• 4 We do not find such burden imposed upon the State as a result of the testimony of Officer Edwards or any showing of record. Even if the testimony did raise such issue, the other evidence presented by the State showing that Watkins had been with Wells for a lengthy period prior to the killing and that no gun had been in Wells' possession, was sufficient to support a finding that beyond a reasonable doubt Watkins' use of force was not justified. Under Ill. Rev. Stat. 1971, ch. 38, sec. 7-1:

"A person is justified in the use of force * * * which is intended or likely to cause death or great bodily harm only if he reasonably believes that such force is necessary to prevent imminent death or great bodily harm to himself * * *."

As we note from the record, the statement of Watkins made to the police officer did not indicate that Watkins (when he stabbed Wells) reasonably believed either that he was in danger of imminent death or great bodily harm, or that even if he did so believe, that his use of force to the extent of stabbing Wells was necessary to prevent such harm. We have only the voluntary statement made by Watkins to the arresting officer on this issue, since Watkins did not testify in the case.

• 5 The record discloses Edwards' statement as we have reported it in the course of this opinion. The prosecutor's argument simply attempted to show that Watkins' voluntary statement did not reflect the truth. Other witnesses, who had been in the presence of Watkins and Wells, had not seen a gun. No objection was made during the argument to such statements made by the prosecutor. We will not now overturn the Watkins conviction on the ground that somehow a valid distinction existed between whether the testimony was that Watkins said he saw Wells with a gun, or, alternatively, that Watkins merely assumed that Wells was in possession of a gun. The prosecutor had the right to argue and comment upon evidence in the record and any inferences which might be drawn from such evidence. We note also in the record that the apparent purpose of the testimony of defense witnesses, Virginia Williams and Eligha Tanner, was to show that during the night before the killing, but within 24 hours of the killing of Wells, Watkins had seen a gun in Wells' possession. Since the presence of the gun on the evening before the killing, and the absence of the gun on January 10, were each material to the defense of justifiable use of force, the prosecution certainly had the right to argue that, even though defense witnesses had testified that Wells was in possession of a gun the evening before the killing, the jury should consider that no gun was found on the scene or on the person of the decedent at the time of the killing.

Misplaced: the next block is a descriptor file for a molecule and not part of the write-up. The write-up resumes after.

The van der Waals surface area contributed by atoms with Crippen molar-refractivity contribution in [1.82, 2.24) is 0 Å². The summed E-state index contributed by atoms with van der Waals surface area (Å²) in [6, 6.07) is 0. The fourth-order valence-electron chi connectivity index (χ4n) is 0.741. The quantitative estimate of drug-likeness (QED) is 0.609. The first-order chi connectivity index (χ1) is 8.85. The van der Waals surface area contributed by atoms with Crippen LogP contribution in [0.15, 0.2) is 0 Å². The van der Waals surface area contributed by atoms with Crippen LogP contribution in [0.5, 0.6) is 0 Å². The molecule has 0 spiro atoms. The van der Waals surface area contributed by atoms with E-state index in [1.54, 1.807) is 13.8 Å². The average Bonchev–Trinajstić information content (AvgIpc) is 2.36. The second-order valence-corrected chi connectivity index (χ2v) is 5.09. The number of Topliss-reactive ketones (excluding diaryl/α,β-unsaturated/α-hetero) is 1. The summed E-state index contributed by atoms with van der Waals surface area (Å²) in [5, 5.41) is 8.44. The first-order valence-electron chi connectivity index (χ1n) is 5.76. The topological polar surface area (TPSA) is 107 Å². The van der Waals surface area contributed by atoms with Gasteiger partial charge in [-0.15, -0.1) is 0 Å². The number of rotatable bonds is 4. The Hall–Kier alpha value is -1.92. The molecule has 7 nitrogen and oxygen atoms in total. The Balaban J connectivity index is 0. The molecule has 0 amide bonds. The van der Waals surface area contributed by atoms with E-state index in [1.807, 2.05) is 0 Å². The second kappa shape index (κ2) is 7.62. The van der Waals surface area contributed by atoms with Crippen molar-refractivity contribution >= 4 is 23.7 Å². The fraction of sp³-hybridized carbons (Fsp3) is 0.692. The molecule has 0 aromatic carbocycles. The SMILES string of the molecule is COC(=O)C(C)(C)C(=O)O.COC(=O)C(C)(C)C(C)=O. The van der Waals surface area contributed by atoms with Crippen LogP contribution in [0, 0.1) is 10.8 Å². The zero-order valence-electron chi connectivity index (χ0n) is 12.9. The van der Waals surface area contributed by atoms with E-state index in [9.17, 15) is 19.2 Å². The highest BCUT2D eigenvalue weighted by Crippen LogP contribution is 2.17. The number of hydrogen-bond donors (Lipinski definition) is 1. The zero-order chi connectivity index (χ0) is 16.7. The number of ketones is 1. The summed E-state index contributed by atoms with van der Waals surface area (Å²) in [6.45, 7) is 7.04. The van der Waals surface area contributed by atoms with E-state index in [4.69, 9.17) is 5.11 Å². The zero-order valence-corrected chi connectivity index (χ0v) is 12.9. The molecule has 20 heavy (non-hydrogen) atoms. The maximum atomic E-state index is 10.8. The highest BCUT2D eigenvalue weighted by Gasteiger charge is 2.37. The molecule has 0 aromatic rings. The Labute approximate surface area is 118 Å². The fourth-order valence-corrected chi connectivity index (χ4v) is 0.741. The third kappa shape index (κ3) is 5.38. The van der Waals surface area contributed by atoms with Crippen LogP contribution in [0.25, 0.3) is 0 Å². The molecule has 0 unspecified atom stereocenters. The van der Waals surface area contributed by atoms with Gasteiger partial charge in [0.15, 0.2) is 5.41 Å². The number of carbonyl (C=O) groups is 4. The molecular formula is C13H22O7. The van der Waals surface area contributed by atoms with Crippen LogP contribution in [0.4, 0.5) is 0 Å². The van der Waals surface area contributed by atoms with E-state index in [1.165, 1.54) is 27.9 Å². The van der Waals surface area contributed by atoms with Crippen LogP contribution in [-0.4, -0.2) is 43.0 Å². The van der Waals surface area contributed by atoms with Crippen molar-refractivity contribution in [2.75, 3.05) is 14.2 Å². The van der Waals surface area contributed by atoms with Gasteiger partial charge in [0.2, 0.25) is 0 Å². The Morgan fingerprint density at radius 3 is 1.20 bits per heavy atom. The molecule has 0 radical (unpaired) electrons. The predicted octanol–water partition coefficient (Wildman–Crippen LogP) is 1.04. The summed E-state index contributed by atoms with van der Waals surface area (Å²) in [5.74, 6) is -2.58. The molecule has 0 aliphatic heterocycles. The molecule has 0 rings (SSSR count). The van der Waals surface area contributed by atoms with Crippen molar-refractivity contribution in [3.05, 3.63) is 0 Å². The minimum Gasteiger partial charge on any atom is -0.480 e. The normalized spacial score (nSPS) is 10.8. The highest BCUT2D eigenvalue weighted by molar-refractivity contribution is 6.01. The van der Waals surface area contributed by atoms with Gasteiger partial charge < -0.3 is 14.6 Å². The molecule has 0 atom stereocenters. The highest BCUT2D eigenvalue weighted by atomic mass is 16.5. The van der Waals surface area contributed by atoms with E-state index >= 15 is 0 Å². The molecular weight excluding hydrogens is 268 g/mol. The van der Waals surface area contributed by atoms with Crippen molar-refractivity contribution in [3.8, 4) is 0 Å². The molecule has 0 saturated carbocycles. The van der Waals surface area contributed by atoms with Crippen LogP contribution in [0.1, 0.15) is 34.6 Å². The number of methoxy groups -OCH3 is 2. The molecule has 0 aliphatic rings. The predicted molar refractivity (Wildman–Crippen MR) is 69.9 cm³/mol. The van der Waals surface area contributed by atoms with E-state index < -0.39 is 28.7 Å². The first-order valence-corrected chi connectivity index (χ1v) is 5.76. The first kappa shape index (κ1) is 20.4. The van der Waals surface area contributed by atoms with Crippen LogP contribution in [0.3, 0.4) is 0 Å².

It is finally contended that the sentence as imposed is excessive and should be modified. The sentence was within the range of penalties imposed for the crime of voluntary manslaughter under the terms of Ill. Rev. Stat. 1971, ch. 38, sec. 9-2. On January 1, 1973, voluntary manslaughter became a Class 2 Felony. Since it is a Class 2 Felony and subject to regulations applying to "an indeterminate sentence", the maximum is not to exceed 20 years with a minimum of not less than 1 year. (Ill. Rev. Stat., 1973 Supp., ch. 38, sec. 1005-8-1(a)(b)(3).) The minimum term specified therein, in section 1005-8-1(c)(3), is required to be "not greater than one third of the maximum term set." We note that while the investigating probation officer had recommended probation, following service by Watkins of some time in the penitentiary, the trial court was not bound by such recommendation. It appears from such report, also, that defendant spent 9 years or approximately 25% of his life in various penal institutions. While we might have imposed a sentence of fewer years or one consistent with the probation officer's recommendation, we cannot substitute our judgment on this issue for that of the trial judge who obviously exercised a reasonable discretion in view of the record in this case. It is, however, obvious that the minimum sentence in this case should be reduced to six (6) years and eight (8) months.

• 6 The judgment of conviction of the Circuit Court of Will County, therefore, is affirmed but the sentence in this cause is modified to provide that the minimum sentence imposed in this cause is a period of six (6) years and eight (8) months.

Conviction affirmed. Term of minimum sentence modified.

DIXON and SCOTT, JJ., concur.